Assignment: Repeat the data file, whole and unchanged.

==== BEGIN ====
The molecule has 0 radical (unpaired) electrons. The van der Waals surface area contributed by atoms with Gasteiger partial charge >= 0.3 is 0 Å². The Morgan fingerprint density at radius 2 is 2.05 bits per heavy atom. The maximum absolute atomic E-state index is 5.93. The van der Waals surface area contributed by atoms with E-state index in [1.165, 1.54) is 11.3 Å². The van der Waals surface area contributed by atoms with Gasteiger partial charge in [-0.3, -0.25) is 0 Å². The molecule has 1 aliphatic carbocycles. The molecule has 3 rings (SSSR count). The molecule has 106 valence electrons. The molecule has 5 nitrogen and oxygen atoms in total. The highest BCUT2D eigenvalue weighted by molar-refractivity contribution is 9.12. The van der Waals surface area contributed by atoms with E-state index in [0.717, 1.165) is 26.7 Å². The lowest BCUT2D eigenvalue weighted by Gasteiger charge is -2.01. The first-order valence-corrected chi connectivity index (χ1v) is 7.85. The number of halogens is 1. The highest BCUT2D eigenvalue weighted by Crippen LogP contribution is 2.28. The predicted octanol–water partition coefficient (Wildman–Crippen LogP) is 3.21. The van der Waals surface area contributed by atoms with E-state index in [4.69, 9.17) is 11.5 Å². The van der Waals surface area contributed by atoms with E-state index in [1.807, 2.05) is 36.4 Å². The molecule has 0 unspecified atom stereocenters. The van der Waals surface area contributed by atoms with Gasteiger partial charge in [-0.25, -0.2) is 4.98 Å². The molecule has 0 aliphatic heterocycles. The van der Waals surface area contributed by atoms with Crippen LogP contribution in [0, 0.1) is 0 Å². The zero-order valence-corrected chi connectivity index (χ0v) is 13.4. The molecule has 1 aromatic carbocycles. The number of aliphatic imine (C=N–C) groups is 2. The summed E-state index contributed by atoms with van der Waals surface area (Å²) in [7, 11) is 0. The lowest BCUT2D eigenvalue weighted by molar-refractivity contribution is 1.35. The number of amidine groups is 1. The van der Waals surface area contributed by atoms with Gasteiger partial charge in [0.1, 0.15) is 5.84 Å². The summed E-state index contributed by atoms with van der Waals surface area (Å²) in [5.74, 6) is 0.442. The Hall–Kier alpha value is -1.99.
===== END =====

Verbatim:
The molecule has 0 radical (unpaired) electrons. The van der Waals surface area contributed by atoms with Gasteiger partial charge >= 0.3 is 0 Å². The Morgan fingerprint density at radius 2 is 2.05 bits per heavy atom. The maximum absolute atomic E-state index is 5.93. The van der Waals surface area contributed by atoms with E-state index in [1.165, 1.54) is 11.3 Å². The van der Waals surface area contributed by atoms with Gasteiger partial charge in [-0.3, -0.25) is 0 Å². The molecule has 1 aliphatic carbocycles. The molecule has 3 rings (SSSR count). The molecule has 106 valence electrons. The molecule has 5 nitrogen and oxygen atoms in total. The highest BCUT2D eigenvalue weighted by molar-refractivity contribution is 9.12. The van der Waals surface area contributed by atoms with E-state index in [0.717, 1.165) is 26.7 Å². The lowest BCUT2D eigenvalue weighted by Gasteiger charge is -2.01. The first-order valence-corrected chi connectivity index (χ1v) is 7.85. The number of halogens is 1. The highest BCUT2D eigenvalue weighted by Crippen LogP contribution is 2.28. The predicted octanol–water partition coefficient (Wildman–Crippen LogP) is 3.21. The van der Waals surface area contributed by atoms with E-state index in [4.69, 9.17) is 11.5 Å². The van der Waals surface area contributed by atoms with E-state index in [1.807, 2.05) is 36.4 Å². The molecule has 0 unspecified atom stereocenters. The van der Waals surface area contributed by atoms with Gasteiger partial charge in [-0.25, -0.2) is 4.98 Å². The molecule has 0 aliphatic heterocycles. The van der Waals surface area contributed by atoms with Crippen LogP contribution in [0, 0.1) is 0 Å². The zero-order valence-corrected chi connectivity index (χ0v) is 13.4. The molecule has 1 aromatic carbocycles. The number of aliphatic imine (C=N–C) groups is 2. The summed E-state index contributed by atoms with van der Waals surface area (Å²) in [7, 11) is 0. The lowest BCUT2D eigenvalue weighted by molar-refractivity contribution is 1.35. The number of amidine groups is 1. The van der Waals surface area contributed by atoms with Gasteiger partial charge in [0.1, 0.15) is 5.84 Å². The summed E-state index contributed by atoms with van der Waals surface area (Å²) in [5.74, 6) is 0.442. The Hall–Kier alpha value is -1.99.